Photo Credit: @okaysix_
Zach Pascal (born December 18, 1994, in Upper Marlboro, Md) is a wide receiver for the Indianapolis Colts of the National Football League. He played college football at Old Dominion. In the Colts' season opener against the Cincinnati Bengals, Pascal made his NFL debut and had a lone reception for 18 yards to go along with two kick returns for 54 net yards. On September 30, he scored his first NFL touchdown with a pass from Andrew Luck in an overtime loss to the Houston Texans.
1. You have one of the most sought-after jobs in the world; at any given time there are a million kids that dream of growing up to play in the NFL. What do you love about your career so far? Did you always know this is what you wanted to do?
I have always known I was destined to be in the NFL. I love the fact that I have the power to inspire so many young people in this world and show them that, no matter what the situation, you can always make your dreams come true.
2. As a rookie player, how do the physical demands of playing in the league compare to those of college ball?
The physical demands are big and they only get bigger in the league. The combination of years of playing and increased level of competition is rough. No matter what level you are playing at, they key is taking care of your body, especially taking care to recover properly.
3. In your opinion, what impact do nutrition and sleep have on the overall health of an athlete during training and the regular season? Is it a factor when it comes to injury rates?
Nutrition and sleep for me are 65% of the reason most athletes are successful. If your body is not well rested there is no way it can perform. During training, sleep is probably the most important thing as our bodies are pushed to the max every day. During regular season, it helps with longevity. Being unrested can lead to mistakes and, in this game, mistakes can be deadly.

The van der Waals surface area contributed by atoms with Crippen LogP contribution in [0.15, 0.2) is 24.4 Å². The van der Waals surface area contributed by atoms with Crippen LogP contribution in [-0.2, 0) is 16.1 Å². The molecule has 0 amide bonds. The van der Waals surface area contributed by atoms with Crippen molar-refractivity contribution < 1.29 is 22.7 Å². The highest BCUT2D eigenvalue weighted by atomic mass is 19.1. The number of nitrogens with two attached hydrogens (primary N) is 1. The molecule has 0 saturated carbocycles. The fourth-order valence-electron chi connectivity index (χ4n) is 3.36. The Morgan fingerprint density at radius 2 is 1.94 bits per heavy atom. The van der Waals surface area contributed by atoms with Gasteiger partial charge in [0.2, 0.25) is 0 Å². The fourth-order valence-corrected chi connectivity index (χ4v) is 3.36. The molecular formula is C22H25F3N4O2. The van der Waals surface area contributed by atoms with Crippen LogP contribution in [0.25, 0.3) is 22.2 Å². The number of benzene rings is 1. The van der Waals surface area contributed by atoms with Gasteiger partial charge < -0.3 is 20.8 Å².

4. Let’s talk away-games: it’s a well-known fact that most professional athletes play better at home. Beyond fan support of playing a home game, do you think this has something to do with the athletes sleeping in their own beds? How do you think jet-lag and tiredness from travel effects athletic performance for away-games?
Unfortunately, before every game, we stay in hotels so I don't get the chance to sleep in my own bed, but there is definitely something comforting about my own space. But in a sense our 'home hotel' is my second home during season. So yes, I think the comfortability of routine for a home game favours a team. When travelling, jet-lag can affect our bodies due to being in a different time zone and pressure differences in the air. To combat this, I try and adjust the time I go to sleep all week before the game if we are playing a team with a significant time difference.
5. Back at home, in your own bed, what’s your secret to getting a great night’s sleep?
I'm pretty regimented about the time I go to bed to make sure I get all my hours of sleep. Choosing just the right position for whatever my body has been through that day is key as well.
6. You get to sleep in. If you could have anything, what’s your ideal breakfast in bed?
My ideal breakfast in bed would be eggs, bacon, french toast and orange juice.
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